Camp allows pediatric patients to be kids

Pediatric cancer patients may never get a chance to go to traditional summer camps. That’s why former childhood cancer survivor and former camper Oguna Taylor has volunteered with our children’s Camps Program for the last 16 years. The Camps Program provides opportunities for our pediatric patients to get away from the hospital and enjoy time in the outdoors with other young people. It includes two week-long, sleep-away camps: Camp Star Trails for ages 6-12 and Camp A.O.K. for ages 13-18. The camps are offered at no cost to MD Anderson pediatric patients and their siblings.  “I want to find a way to help these kids feel safe and normal again,” Taylor says. “At camp, they’re going through a common battle to live another day and see the future.” “It made me who I am today” Spending time with the children gives Taylor a chance to reconnect with our mission and her roots in pediatric nursing. A clinical information specialist on our OneConnect team, she started her career at MD Anderson as a nurse, and in 2001 she began volunteering at Camp A.O.K. as a camp nurse. In 2004, she transferred to a counselor position. “I’ve been to camp as a patient going through chemo, and I refused to take off my wig. I was closed off to socializing with the other kids. But being part of an experience like this changed me. It brought me out of my shell and made me who I am today,” Taylor explains. Where it’s good to feel normal and OK to be emotional “I made lifelong friends going to camp and being with...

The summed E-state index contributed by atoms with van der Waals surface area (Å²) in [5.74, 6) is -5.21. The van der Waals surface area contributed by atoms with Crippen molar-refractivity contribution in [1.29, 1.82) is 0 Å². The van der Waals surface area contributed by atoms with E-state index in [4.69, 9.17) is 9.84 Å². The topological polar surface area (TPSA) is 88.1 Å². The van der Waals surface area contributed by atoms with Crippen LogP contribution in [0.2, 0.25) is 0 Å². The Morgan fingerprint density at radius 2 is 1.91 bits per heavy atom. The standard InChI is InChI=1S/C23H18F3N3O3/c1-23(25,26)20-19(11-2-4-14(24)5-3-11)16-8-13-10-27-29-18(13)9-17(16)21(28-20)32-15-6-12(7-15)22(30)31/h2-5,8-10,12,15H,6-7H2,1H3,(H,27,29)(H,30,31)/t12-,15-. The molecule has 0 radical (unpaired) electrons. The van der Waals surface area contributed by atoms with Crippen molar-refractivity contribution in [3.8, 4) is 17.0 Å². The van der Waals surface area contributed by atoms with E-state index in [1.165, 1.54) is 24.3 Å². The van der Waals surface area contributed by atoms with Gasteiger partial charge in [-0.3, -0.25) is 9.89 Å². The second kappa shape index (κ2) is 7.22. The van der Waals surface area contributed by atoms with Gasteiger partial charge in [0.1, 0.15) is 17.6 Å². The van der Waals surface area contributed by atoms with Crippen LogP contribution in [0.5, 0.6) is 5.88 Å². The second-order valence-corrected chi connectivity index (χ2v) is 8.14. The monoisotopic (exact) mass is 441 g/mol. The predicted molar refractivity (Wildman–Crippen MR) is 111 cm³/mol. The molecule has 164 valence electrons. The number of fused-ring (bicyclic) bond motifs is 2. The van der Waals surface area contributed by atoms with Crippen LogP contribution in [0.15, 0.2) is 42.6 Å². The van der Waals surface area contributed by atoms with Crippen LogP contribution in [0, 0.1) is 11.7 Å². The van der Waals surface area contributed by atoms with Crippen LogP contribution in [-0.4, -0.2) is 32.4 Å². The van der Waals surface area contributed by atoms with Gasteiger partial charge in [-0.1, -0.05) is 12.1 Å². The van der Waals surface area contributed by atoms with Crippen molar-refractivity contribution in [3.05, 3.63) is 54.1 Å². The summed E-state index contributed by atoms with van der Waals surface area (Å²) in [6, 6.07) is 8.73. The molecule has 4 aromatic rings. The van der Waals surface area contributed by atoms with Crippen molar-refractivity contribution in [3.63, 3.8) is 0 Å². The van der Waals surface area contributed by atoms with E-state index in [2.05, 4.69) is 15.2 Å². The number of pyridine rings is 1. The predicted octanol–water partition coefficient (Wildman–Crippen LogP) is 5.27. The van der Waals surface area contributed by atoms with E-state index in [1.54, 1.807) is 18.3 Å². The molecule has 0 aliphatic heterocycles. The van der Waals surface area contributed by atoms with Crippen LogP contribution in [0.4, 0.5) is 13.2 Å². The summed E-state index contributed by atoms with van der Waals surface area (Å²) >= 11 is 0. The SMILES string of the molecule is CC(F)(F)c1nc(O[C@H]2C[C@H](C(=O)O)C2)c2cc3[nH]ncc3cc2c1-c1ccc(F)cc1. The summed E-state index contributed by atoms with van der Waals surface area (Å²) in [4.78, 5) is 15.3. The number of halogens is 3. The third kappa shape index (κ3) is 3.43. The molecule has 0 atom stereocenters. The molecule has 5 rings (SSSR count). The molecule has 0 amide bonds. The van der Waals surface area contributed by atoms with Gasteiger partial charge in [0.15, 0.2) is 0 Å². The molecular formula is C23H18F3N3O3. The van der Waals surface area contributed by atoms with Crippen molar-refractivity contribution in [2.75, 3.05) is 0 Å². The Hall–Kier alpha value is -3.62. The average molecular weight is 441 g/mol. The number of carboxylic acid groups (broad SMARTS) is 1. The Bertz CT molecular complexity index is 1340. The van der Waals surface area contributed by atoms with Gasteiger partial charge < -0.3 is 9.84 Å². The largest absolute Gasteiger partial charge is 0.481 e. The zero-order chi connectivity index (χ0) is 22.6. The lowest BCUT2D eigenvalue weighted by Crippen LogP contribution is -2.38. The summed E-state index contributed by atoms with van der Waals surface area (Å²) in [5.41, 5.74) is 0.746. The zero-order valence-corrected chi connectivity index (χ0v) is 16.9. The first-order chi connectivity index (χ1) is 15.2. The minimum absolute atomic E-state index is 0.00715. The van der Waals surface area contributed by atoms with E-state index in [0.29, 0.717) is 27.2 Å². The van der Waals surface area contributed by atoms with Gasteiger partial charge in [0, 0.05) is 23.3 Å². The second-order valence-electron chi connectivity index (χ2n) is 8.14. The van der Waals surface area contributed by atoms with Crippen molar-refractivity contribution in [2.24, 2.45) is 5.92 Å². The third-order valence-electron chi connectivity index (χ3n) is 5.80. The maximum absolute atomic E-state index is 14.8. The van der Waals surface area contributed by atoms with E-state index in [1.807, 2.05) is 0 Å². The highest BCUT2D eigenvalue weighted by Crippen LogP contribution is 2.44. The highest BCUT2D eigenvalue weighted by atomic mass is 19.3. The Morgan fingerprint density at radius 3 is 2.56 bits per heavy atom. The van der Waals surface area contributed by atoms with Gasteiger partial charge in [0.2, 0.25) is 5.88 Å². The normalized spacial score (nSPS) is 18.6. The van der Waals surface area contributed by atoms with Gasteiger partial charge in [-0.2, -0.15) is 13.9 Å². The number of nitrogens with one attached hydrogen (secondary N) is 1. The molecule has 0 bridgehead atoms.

Meet Elizabeth Mittendorf, a leader in immunology and breast cancer vaccines